Over the past several years, there has been a dramatic shift from the use of large pulsatile left ventricular assist devices (LVADs) to the use of smaller continuous-flow devices for the provision of mechanical circulatory support in patients with heart failure.
However, the fundamental issues related to surgical implantation remain the same. That is, most devices use the apex of the left ventricle (LV) as the inflow site to the pump, which subsequently gives off an outflow graft to the aorta, thus bypassing the ailing LV.
This article describes some of the issues related to implantation of LVADs. Although many types of devices are currently available, they do not differ significantly with regard to general implantation technique. Accordingly, this article focuses on the device currently dominant in the United States, the Thoratec HeartMate II. Other devices approved by the US Food and Drug Administration (FDA) include the Jarvik 2000 (Jarvik Heart, New York, NY) and the HeartWare Ventricular Assist System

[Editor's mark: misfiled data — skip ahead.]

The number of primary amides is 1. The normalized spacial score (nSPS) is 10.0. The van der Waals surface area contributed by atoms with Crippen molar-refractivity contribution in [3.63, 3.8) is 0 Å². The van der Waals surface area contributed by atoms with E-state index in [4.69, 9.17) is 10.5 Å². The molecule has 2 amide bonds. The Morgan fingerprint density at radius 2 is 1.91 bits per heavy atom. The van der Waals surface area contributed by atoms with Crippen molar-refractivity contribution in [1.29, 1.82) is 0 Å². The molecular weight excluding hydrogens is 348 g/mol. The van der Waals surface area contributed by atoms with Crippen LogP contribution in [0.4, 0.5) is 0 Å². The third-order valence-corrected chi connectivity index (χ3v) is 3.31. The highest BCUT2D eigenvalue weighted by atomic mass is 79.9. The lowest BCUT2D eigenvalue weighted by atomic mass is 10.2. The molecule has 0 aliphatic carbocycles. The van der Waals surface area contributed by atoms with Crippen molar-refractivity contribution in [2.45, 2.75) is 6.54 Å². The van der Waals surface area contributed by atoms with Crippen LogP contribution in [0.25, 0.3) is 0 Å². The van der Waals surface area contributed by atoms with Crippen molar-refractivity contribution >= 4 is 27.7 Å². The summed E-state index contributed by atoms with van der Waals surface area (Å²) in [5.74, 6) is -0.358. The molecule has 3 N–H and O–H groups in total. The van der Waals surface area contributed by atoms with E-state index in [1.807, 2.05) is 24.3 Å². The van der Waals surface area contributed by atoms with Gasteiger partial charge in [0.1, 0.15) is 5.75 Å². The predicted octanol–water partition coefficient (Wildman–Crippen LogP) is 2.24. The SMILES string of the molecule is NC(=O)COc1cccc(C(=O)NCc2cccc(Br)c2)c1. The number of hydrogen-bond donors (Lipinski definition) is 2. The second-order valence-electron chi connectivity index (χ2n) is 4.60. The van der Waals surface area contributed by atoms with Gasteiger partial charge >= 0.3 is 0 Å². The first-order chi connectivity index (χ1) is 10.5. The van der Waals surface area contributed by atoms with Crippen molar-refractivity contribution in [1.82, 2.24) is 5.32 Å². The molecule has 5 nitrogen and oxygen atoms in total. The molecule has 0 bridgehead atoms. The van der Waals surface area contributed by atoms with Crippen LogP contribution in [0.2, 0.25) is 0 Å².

(HeartWare, Framingham, MA).